He’s ‘nerdy’, ‘passionate’ and ‘uniquely Warren’: Meet the Calgary Flames’ new organist
From his seat in the Calgary Flames organ loft, Warren Tse has a panoramic view of the Scotiabank Saddledome and the fans below.
He watches the mood of the crowd as the players skate, and when the whistle sounds, he gets to work.
Fingers slamming the keyboard in front of him, an organ version of wrong medicine by Bon Jovi echoes over the arena’s loudspeakers. Seamlessly, Tse transitions to a chorus of Come on Flames before the play begins again.
« One of my favorite activities is to slip a little something into the organ program, if you will, just to see who’s paying attention, » he says.
« Friends who were huge hockey fans would let me know if people picked up the latest Cardi B song I dropped or maybe the latest meme that exploded. »
Tse is the Calgary Flames’ new organist. He’s about a month away from his new gig, and as a musician and Flames fan, he’s pretty fired up.
But with his adrenaline comes some bittersweet reminders of what led him to this role.
Behind its keyboard, a large sign identifies the stand as « The Joos Box ».
To his left hangs a framed ‘Joosen’ jersey with a plaque just below. It reads: « Willy Joosen, March 23, 1956 – July 1, 2022. The memory of his smiling face and beautiful music will live forever in Rouge’s Do. »
Joosen started as the Flames’ organist in the 1988-89 season—the first and only year the Flames won the Stanley Cup—spending the next 34 years thrilling audiences at the team’s home games.
He died in July at the age of 66. Tse, his protege, came forward to fill the role.
« It’s super exciting of course, but it’s also a bit complicated, » he said in an interview with The last straight line earlier this month.
« Willy was my friend for about 20 years, and he was the master. I was the apprentice. »
‘It’s a tradition’
Tse first met Joosen at a Calgary Stampede event.
As « two nerdy guys on keyboards, » they quickly became friends, Tse explained. In their spare time, they tried to outdo each other musically by playing video game theme songs, whether it was Ms. Pac-Man or Super Mario Bros.
Soon, Joosen asked if Tse had any interest in filling Flames games.
« I said I’ve never done anything like this in my life, but OK. »
For about 15 years, Tse worked as an understudy for Joosen, spending most of his time playing Calgary Hitmen games.
After losing Joosen in July, the team launched their search for a new organist, someone who could carry on their legacy and high level of musicality.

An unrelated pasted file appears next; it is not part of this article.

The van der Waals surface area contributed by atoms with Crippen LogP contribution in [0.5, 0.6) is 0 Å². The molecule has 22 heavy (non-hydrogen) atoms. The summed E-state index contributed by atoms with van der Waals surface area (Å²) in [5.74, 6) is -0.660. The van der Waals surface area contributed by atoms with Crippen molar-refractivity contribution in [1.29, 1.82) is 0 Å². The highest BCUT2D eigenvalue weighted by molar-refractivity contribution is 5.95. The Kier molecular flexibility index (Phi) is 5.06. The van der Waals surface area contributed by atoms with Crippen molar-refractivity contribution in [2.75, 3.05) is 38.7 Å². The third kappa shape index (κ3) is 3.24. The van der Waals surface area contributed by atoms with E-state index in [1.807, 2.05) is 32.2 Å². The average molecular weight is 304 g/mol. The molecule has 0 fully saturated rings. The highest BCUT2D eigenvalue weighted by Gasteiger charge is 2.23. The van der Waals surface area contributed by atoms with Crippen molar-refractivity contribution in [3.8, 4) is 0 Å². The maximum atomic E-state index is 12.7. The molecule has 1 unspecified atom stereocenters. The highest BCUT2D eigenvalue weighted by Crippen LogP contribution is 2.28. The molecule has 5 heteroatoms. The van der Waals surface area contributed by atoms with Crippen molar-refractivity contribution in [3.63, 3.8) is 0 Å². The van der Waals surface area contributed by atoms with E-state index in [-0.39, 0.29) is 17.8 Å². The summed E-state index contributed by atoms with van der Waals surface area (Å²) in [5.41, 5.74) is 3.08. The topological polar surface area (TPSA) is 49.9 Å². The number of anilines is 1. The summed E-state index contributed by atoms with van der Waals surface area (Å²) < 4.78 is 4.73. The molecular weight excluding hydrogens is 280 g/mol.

Calgary Sports and Entertainment head of games presentation Steve Edgar said it became clear that person was Tse.
« He’s a very passionate person about the work, and he’s bringing new ideas about how we can incorporate this instrument and this position into our show series, and that’s really exciting for us, » he said. he declares.
Edgar says organ music is a staple at a hockey game, and the organization plans to keep the station running « for a very long time. »
« With a live performer, we’re much more adaptable, » he said. « We think it’s a tradition that still holds value, and there’s a lot of nostalgia there. »
« Only Warren »
Tse is now a few games into his new role, and he says there’s nothing like it.
He plays into those nostalgic feelings, leading raucous choruses of cheers and classical chants.
« These fans are like a living breathing instrument that I play with, » he said during a recent game. « The whole job is to see how much energy you can squeeze out of the crowd. »
Between two whistles, he is on the phone and responds to requests from the public.
This is part of a new program that the organization is running. At the start of each game, a graphic on the giant video board invites fans to tweet their song choices to @FlamesOrganist.
He knows a lot by heart, but if he’s not familiar, he just puts on his earphones.
« I would just like to listen to it and work it out at the same time as I listen to it, get the deals and stuff and roll it out in the next period, » he said.
« Nothing is beyond pallor to me. »
Choosing which songs and when to play them is a tricky task. Tse says he constantly gauges fans’ emotions, anticipating which piece of music will elicit the best reaction.
« Nothing lights up a crowd like pucks in the net, but you have to do your best, » he said.
Tse says he believes the right song — and the corresponding audience reaction — can bolster the Flames’ home team advantage.
This is something Joosen also believed. And Tse is proud to continue in his footsteps.
« Willy was a unique talent. He was a mad keyboard genius, and no one could ever replace him, » Tse said.
« If I try to play exactly like Willy, I’ll fail. And that’s what will make the music I play unique to Warren. »